Productivity in the UK seems to have stalled. Our growth today is essentially down to more hours being worked. However, that is unsustainable over the long term, and it also doesn’t help to grow the standard of living in the UK.
So how can we make our workplaces more productive?
Recently I went to a talk on the Productivity Puzzle hosted by IPA Involve. As well as the Nita Clarke, there were speakers from the CBI, TUC and ACAS. (Following recent discussion about the lack of women panelists, it was great to see that three out of the four were women.)
The CBI took the position of skills growth, job design and giving colleagues more of a voice.
The TUC predictably pointed to greater ‘collective voice’ as the answer.
ACAS, being ACAS, stepped in as the arbitrators and provided seven levers to success.
I couldn’t help but come away thinking that although there were important concepts here, is there a more deep-rooted issue? All panelists agreed that employee voice was one of the most important drivers in spotting and implementing opportunities to improve productivity – and of course, the poor old ‘line managers’ were again said to be lacking the skills or support to seize the opportunity.
In Britain, we seem to have an aversion to the concept of productivity. It’s Germanic. It reduces our identity. It makes us more machine than man.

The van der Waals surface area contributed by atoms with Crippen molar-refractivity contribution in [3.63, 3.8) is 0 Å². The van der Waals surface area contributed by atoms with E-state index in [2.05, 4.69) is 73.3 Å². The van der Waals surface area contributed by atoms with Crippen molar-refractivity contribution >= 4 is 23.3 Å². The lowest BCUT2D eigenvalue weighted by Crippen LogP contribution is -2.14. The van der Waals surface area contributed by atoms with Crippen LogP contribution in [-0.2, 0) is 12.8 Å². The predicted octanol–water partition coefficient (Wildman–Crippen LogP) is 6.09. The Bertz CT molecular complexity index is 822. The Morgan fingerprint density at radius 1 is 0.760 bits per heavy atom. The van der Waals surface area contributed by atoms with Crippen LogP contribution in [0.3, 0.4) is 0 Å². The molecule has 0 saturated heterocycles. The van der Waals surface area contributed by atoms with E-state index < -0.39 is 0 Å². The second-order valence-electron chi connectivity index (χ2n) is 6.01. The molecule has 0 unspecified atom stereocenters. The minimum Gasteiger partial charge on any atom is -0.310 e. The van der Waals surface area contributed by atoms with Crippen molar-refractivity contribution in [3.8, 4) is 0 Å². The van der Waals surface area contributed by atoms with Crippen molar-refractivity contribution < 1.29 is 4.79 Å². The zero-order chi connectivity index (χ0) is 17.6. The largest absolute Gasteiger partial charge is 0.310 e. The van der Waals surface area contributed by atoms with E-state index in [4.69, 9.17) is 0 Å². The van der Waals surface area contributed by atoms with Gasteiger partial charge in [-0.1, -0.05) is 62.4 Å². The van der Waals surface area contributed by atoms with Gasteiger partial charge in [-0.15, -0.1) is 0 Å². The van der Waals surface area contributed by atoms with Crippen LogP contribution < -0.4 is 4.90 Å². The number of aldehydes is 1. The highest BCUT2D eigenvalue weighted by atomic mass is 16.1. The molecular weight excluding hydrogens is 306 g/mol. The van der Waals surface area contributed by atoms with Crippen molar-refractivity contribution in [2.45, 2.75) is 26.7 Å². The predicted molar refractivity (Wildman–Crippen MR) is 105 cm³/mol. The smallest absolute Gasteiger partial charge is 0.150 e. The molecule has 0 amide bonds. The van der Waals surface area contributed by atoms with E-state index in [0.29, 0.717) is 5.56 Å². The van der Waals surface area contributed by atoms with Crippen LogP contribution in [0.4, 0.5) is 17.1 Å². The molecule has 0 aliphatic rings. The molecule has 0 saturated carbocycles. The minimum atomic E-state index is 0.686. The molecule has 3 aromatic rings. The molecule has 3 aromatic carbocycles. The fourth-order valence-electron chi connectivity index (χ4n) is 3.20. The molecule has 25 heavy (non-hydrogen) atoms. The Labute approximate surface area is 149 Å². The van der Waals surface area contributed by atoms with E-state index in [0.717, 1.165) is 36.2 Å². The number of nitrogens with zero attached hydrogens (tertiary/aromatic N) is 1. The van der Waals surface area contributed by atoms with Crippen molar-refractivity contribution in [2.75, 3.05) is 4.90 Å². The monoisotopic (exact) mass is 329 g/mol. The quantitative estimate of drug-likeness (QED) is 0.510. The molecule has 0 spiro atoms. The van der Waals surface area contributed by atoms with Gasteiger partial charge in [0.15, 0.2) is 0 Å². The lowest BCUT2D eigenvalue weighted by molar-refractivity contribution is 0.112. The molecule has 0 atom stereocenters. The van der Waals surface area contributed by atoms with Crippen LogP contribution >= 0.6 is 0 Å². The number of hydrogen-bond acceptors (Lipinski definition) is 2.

Yet improving productivity is about more man than machine. It’s an ability to question, to take responsibility, to not be afraid to do things differently, to take tough decisions, to know what’s important and what’s not.
There are many great articles about this subject, by people far more informed and far more intelligent. But let’s consider this for a moment. What if we could change mindsets about productivity? See it not as a chance to get more out of less, but as a way of making the nation more skilled, more involved and more responsible? Make it part of our culture. Make us feel proud to be more productive…
We can start by never talking about how ‘busy’ we all are, but replace it with ‘how productive’ we’ve all trying to be. If nothing else, that would help us all have more productive conversations!